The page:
Your poem, on a bus
Calling all bus poets! Poetry on buses is back. This year's theme is "writing home." You can find submission guidelines here.
Bus cuts are coming
Thanks to the failure of our state legislature--and the subsequent failure of Prop 1 (aka, "plan B"), King County will lose 72 bus routes and see reduced service on over 100 more. There is a chance a plan will be cobbled together to save some service, but it will be even less ideal than the less-than-ideal plan that just failed.
- On busing and bad language (or, the “s” word, according to Chicklet)
- Fully embracing the role
- Multimodal Monday: 180 miles
- Bus riders have sense
- Westbound 14, 8:30 AM
- How to pass the time at a bus stop, part VI
- The bus life with “big” kids
- Eastbound 4, 4:15 PM
- Calling all bus poets! (again)
- Multimodal Monday: Baby Busling on a bike
In the Bus Bag
Heartbeat of Struggle: The Revolutionary Life of Yuri Kochiyama, by Diane Fujino
Tag Archives: carfree
At 6:20 on Sunday morning, we welcomed a new member to our bus family. True to the predictions of the bus ladies (and everyone else), it’s a boy. His stats:
Name: Quincy Tonderai
Birth date: 1/24/2010
Weight: 9 lbs, 5.5 ounces (And we thought his sister was big!)
Length: 21.25 inches
We rode to the hospital in a cab (door-to-door in five minutes) and took our baby Busling home on our family’s favorite route. (It’s a pretty long walk from Swedish to the 27 stop, but we had …
At 2 AM Saturday morning, Chicklet woke up with a fever of over 104. After calling our insurance hotline and talking with an on-call nurse and doctor, we decided to take her to the emergency room. Even if the bus had been running at that hour, walking and waiting were out of the question (for me, anyway–Nerd was down), and there were no Zipcars available in our neighborhood. So, we settled for option three–a cab–and were sitting in the Swedish ER within 15 minutes of the call.*
Fortunately, Chicklet was not seriously ill. She had case of strep throat, from …
I’ve spent the past 20 months (well, on and off anyway–I know not everyone’s as interested in hearing about my kid as I am in talking about her) telling you how much I enjoy busing with Chicklet. And I really do. I love spending one-on-one time on our travels. I love having extra time to read and talk to her. I love experiencing the excitement of riding through her eyes. I love that I am teaching her many of my values–conservation, equality, community engagement, thrift, to name a few–without having to say a word.
But, you know all …
For a variety of reasons, Bus Nerd and I are not especially big on baby gear. Most of what we do have we either borrowed from friends or purchased used. So it is particularly ironic that the one piece of baby gear we bought brand, spanking new–and paid a small fortune for, I might add–is the one we almost never use: Chicklet’s car seat.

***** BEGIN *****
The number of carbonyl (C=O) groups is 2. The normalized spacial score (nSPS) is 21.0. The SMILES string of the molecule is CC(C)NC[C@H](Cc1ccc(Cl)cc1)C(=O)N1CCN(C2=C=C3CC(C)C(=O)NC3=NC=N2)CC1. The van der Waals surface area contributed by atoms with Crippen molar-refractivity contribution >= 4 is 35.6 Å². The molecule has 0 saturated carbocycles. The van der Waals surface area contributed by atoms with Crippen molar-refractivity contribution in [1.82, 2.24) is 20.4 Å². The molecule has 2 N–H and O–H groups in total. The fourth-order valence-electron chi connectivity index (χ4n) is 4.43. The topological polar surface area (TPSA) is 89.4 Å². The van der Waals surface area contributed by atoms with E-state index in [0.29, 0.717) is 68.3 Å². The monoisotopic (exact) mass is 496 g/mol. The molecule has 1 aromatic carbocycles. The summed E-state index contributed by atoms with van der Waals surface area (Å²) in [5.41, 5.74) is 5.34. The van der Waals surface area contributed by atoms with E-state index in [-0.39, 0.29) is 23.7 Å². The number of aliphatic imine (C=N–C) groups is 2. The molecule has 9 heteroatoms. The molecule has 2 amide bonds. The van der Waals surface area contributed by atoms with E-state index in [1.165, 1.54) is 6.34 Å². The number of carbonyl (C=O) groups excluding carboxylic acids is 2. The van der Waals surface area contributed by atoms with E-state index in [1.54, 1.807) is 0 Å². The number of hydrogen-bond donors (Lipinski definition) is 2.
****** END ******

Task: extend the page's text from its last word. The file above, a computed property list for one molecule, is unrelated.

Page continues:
Like all parents, we wanted our kid’s seat to be safe, and we were concerned about buying a used one. (When an environmentalist tells you it’s not a good idea, it gives you …
I have chosen to live without a car for many reasons. Some that are most important to me: cars’ detrimental impact on human health and on both the built and natural environments. And yet, because I am car-free (and therefore require convenient access to transit and useful services), I live at the intersection of two very busy–and not in a good way–streets. Don’t get me wrong, I love living in the city–specifically, this one–and I don’t mind dealing with the associated activity/chaos. I just wish it was a city with more (better) transit, more bikes, more foot …
For those of you who are interested in car-free parenting stories, I highly, highly recommend Car Free with Kids, a blog written by Angela and Dorea Vierling-Claassen, two mathematicians and bike/bus/T chicks who are raising a child (soon to be two!) without a car. In a recent post about surviving car-free babyhood, they almost perfectly described my feelings on the subject.
So if it really is this hard, why do it? Why do the work of navigating pregnancy, babyhood and toddlerhood (perhaps several times) without a car? What, exactly, is the payoff? The payoff is a life in …
In the spirit of the season (and in the spirit of recycling–you know how we bus chicks do), some of my bus-friendly shopping tips, circa 2006:
Tip 1: Buy less. The simplest and most effective way to avoid the hassle of shopping without a car is to stop shopping so doggone much. Your decision to try life as a bus chick means you’re probably interested in conserving — your money, the world’s resources, or both — and spending less time at the mall will surely help you accomplish this.
Tip 2: Use a different kind of highway. If you …
Since Bus Nerd and I announced we were expecting a baby, folks have been taking bets on how long it would be before we bought a car. Most are shocked that we are even attempting car-free parenthood and see our choice either as some sort of noble sacrifice or stubborn attempt to prove a point. Either way, they consider raising a child without a car to be difficult and limiting.
Remember Rene, the car-free bus driver from the class I took in February of ’07? Just in case you don’t:
Irony of the day: The class instructor, Jeffrey…included an article about the high cost of car ownership in the class materials. One of the students, Rene, who has been car-free for 15 years, said that his job as a bus driver makes this choice extremely difficult. After all, someone has to get to (or from) the base when the buses aren’t running.
Rene went on to say that, according to his calculations, if he took a $10 cab …